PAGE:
Spectators

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This killer whale broke surface twelve feet out, arching its oily mass out from the water, and then it dove, aimed in our direction. One of us grabbed the shotgun. Our catch was good, but orcas could eat our salmon right through the nets, swarm us in packs of up to forty. We knew the risks. It was the wretched ‘blackfish.’ We’d heard how a pack of them had come up on a whaler’s catch recently, attacking its haul in a fury of relayed darts and tears, mucking up the water with their methodical peeling back of the blue whale’s skin.
 
With the top speed of any sea creature, we figured this one could ram us into a tumble, and then skin us open. Or maybe just chomp us in one go. Unloading a few rounds into its blubber would at least scare it off, if not bleed it out in a few days’ time.
 
“No, no,” Ned said, swatting his hand backward at us without turning around. Even the military bombed the hell out of these whales to clear the water, but Ned had his own ideas about orcas. Instead of being tense, Ned was an enlivened beam of his usual energy, his back straight and rigid, head set to the waves beyond. He wasn’t saying anything, which meant he was thinking and dreaming the way he did, like how he’d had us bring in live fish to showcase at the World’s Fair and paint a sign with one of those black devils on it.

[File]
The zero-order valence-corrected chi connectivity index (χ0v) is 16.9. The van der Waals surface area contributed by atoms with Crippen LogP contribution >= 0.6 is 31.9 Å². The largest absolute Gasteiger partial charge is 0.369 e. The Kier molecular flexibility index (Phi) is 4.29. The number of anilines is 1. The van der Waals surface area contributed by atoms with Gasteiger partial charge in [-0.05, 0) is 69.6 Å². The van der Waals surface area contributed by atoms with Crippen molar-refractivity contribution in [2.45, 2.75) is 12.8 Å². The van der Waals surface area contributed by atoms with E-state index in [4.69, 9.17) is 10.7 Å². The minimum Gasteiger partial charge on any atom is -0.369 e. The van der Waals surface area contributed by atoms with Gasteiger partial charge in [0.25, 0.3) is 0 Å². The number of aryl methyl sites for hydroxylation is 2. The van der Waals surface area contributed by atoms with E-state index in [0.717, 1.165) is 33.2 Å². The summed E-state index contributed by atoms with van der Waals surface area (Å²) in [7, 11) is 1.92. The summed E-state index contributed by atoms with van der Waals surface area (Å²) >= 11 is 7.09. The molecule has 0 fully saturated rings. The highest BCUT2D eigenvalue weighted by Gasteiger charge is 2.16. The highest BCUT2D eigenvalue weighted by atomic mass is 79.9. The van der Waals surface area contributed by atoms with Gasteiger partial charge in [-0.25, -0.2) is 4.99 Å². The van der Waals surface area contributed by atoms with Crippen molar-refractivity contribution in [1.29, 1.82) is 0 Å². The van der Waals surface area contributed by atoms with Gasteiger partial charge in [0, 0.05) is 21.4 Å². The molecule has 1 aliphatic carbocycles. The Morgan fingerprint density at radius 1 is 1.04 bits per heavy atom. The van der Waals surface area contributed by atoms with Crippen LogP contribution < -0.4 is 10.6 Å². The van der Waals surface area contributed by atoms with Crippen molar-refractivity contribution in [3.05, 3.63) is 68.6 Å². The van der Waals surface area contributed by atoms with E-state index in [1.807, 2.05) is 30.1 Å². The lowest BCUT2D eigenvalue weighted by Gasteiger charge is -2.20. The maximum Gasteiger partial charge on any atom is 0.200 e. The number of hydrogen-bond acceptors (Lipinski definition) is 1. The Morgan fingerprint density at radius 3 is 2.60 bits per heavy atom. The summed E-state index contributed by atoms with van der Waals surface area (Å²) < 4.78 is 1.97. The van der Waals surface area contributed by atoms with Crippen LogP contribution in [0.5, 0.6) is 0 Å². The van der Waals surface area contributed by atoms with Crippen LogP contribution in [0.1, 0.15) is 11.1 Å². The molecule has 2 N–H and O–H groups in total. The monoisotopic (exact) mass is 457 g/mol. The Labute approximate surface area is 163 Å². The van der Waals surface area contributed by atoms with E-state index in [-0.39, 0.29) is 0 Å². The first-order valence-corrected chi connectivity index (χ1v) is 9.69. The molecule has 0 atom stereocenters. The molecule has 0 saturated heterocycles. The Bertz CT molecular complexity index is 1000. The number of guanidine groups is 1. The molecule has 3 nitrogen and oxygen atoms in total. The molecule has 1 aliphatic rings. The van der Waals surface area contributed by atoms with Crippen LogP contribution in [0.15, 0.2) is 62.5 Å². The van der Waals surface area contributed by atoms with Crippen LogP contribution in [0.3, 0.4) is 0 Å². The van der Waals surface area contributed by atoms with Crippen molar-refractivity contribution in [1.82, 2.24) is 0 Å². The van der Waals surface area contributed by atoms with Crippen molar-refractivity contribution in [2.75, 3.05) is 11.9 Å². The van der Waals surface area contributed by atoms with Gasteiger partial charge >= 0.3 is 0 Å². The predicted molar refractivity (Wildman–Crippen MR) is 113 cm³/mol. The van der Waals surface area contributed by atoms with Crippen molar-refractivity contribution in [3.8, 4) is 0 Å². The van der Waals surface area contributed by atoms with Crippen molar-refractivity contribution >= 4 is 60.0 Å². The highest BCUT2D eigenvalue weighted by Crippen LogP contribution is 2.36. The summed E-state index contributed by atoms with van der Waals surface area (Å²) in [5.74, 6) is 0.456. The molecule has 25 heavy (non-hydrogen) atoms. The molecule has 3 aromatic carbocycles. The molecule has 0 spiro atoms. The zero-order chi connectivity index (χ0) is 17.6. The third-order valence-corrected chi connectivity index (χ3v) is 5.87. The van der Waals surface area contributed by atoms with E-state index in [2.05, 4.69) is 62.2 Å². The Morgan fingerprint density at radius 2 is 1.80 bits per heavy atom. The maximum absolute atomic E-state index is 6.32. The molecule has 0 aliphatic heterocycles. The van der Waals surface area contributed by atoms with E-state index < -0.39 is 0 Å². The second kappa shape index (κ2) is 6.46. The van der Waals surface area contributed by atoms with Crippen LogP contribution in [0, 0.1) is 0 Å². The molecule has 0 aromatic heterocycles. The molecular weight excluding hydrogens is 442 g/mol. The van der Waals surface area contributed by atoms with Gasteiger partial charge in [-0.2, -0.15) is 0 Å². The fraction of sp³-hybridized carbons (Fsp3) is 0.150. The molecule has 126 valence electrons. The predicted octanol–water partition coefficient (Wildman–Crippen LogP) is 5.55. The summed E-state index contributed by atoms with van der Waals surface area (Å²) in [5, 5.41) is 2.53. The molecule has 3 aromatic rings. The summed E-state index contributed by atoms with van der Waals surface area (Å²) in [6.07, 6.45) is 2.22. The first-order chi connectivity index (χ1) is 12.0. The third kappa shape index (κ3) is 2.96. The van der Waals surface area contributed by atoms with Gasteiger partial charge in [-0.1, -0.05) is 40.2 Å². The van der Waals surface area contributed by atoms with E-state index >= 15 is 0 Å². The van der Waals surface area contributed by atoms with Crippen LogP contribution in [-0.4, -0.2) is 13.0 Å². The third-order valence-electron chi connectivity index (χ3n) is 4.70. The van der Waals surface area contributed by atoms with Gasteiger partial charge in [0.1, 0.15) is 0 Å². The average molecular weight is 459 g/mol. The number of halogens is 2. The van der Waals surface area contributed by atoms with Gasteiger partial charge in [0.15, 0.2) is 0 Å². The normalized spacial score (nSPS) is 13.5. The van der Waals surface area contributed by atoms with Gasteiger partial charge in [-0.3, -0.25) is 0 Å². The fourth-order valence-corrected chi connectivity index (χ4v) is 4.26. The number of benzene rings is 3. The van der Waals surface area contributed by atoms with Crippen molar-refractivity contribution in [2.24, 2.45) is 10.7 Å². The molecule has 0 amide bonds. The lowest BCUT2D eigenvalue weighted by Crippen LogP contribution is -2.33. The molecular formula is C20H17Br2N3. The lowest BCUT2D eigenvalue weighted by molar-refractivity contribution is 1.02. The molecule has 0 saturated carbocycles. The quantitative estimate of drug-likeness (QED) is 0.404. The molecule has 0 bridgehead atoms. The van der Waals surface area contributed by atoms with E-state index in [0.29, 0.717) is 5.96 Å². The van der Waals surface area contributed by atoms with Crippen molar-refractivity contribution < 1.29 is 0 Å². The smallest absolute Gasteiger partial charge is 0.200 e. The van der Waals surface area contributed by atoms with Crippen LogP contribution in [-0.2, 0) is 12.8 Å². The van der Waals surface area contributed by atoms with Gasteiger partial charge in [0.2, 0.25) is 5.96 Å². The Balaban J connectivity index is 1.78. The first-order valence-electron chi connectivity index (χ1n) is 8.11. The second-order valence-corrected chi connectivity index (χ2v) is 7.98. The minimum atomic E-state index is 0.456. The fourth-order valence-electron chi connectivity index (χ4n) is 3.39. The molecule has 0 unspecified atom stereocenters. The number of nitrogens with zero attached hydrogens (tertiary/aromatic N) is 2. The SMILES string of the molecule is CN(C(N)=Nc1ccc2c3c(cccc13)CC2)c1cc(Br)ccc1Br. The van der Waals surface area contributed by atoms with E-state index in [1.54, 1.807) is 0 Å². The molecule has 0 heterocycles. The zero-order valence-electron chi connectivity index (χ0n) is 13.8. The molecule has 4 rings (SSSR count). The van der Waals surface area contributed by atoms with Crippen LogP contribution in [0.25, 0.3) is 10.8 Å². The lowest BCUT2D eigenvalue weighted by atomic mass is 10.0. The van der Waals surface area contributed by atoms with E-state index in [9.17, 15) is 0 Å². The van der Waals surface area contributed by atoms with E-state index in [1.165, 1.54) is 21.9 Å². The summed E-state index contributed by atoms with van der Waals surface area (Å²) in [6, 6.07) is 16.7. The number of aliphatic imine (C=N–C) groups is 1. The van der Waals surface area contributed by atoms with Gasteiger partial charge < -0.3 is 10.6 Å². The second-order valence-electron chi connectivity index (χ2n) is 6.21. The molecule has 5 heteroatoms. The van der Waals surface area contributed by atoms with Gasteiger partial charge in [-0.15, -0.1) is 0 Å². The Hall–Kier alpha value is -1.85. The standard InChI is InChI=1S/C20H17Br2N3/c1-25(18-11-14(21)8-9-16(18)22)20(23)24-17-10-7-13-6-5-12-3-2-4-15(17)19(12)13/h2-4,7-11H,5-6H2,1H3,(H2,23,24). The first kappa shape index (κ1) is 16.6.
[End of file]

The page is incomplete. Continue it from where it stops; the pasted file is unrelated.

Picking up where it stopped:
‘Aquarium,’ the sign read.
 
He’d had us put it up to announce the 6,000-square-foot waterfront space adjacent to the fair’s helicopter terminal. Most of the aquarium tanks were empty, aside from the lumpsuckers, pipefish, and other Puget Sound specimens, and a few warm water tanks holding seahorses and tropical fish, but it had already become the city’s main attraction.
 
“Now people can watch bull cod hatch a mess of little codfish right before their eyes,” Neddy had told the local papers. “Something even most skin divers have never seen.”
 
“Would you look at that!” he said now. “The big boy’s headed this way!”
 
We forced chuckles from our nerves, and then said to Ned, “A boy, you say? You got a name picked out?” It was a joke, and we laughed, but Ned didn’t, didn’t even hear us, and this made us wonder what he could be thinking. What he could possibly have on his mind, as the beast spouted close enough to expel a faint fish scent and then show us the flap tightening over its blowhole as it sucked air.
 
“Whoa-ho!” we shouted with tremored excitement, readying the shotgun. It was a magnificent, terrible thing, that slippery beast in the water so full of contradictions — immense, but nimble; threatening, but curious; foreign, yet so damn close. It was a thrill. So dangerous the way Ned was stepping his foot onto the low rail to hoist himself up. The way he began leaning over the boat’s edge.
 
The beast’s head emerged right there, right next to us. It was bluntnosed and had a patch of white in front and above its black, marble-ish eyeball that slipped with unexpected dexterity. We’d never been so close to one before — its tank of a body pushing water gracefully off its sides, tipping to show its moving, single wet orb of an eye.